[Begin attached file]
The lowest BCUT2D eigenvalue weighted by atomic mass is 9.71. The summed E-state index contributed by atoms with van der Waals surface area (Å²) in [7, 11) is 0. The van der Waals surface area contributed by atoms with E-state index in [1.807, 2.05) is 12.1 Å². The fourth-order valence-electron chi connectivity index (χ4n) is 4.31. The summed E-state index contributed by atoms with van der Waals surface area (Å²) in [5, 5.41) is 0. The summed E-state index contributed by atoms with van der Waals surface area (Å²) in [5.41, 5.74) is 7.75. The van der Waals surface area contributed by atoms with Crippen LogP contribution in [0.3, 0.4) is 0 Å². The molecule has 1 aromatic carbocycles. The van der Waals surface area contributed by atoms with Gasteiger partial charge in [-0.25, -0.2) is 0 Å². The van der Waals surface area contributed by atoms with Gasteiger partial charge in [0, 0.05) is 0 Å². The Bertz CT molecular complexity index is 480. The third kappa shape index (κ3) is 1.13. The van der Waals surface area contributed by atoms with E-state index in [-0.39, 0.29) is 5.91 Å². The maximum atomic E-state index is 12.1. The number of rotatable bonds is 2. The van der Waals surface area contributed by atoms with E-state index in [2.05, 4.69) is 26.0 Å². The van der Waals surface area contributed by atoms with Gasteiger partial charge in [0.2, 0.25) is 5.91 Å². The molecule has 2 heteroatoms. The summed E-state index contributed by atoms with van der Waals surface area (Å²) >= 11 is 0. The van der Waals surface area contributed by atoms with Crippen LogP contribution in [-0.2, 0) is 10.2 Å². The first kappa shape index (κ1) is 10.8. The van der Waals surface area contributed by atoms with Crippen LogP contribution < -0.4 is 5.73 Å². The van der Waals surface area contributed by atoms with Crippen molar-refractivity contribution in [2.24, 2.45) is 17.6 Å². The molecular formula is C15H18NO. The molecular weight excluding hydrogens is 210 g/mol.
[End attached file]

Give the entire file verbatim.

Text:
The lowest BCUT2D eigenvalue weighted by atomic mass is 9.71. The summed E-state index contributed by atoms with van der Waals surface area (Å²) in [7, 11) is 0. The van der Waals surface area contributed by atoms with E-state index in [1.807, 2.05) is 12.1 Å². The fourth-order valence-electron chi connectivity index (χ4n) is 4.31. The summed E-state index contributed by atoms with van der Waals surface area (Å²) in [5, 5.41) is 0. The summed E-state index contributed by atoms with van der Waals surface area (Å²) in [5.41, 5.74) is 7.75. The van der Waals surface area contributed by atoms with Crippen LogP contribution in [0.3, 0.4) is 0 Å². The molecule has 1 aromatic carbocycles. The van der Waals surface area contributed by atoms with Gasteiger partial charge in [-0.25, -0.2) is 0 Å². The van der Waals surface area contributed by atoms with Gasteiger partial charge in [0, 0.05) is 0 Å². The Bertz CT molecular complexity index is 480. The third kappa shape index (κ3) is 1.13. The van der Waals surface area contributed by atoms with E-state index in [-0.39, 0.29) is 5.91 Å². The maximum atomic E-state index is 12.1. The number of rotatable bonds is 2. The van der Waals surface area contributed by atoms with E-state index in [2.05, 4.69) is 26.0 Å². The van der Waals surface area contributed by atoms with Gasteiger partial charge in [0.2, 0.25) is 5.91 Å². The molecule has 2 heteroatoms. The summed E-state index contributed by atoms with van der Waals surface area (Å²) >= 11 is 0. The van der Waals surface area contributed by atoms with Crippen LogP contribution in [-0.2, 0) is 10.2 Å². The first kappa shape index (κ1) is 10.8. The van der Waals surface area contributed by atoms with Crippen LogP contribution < -0.4 is 5.73 Å². The van der Waals surface area contributed by atoms with Crippen molar-refractivity contribution in [2.24, 2.45) is 17.6 Å². The molecular formula is C15H18NO. The molecular weight excluding hydrogens is 210 g/mol.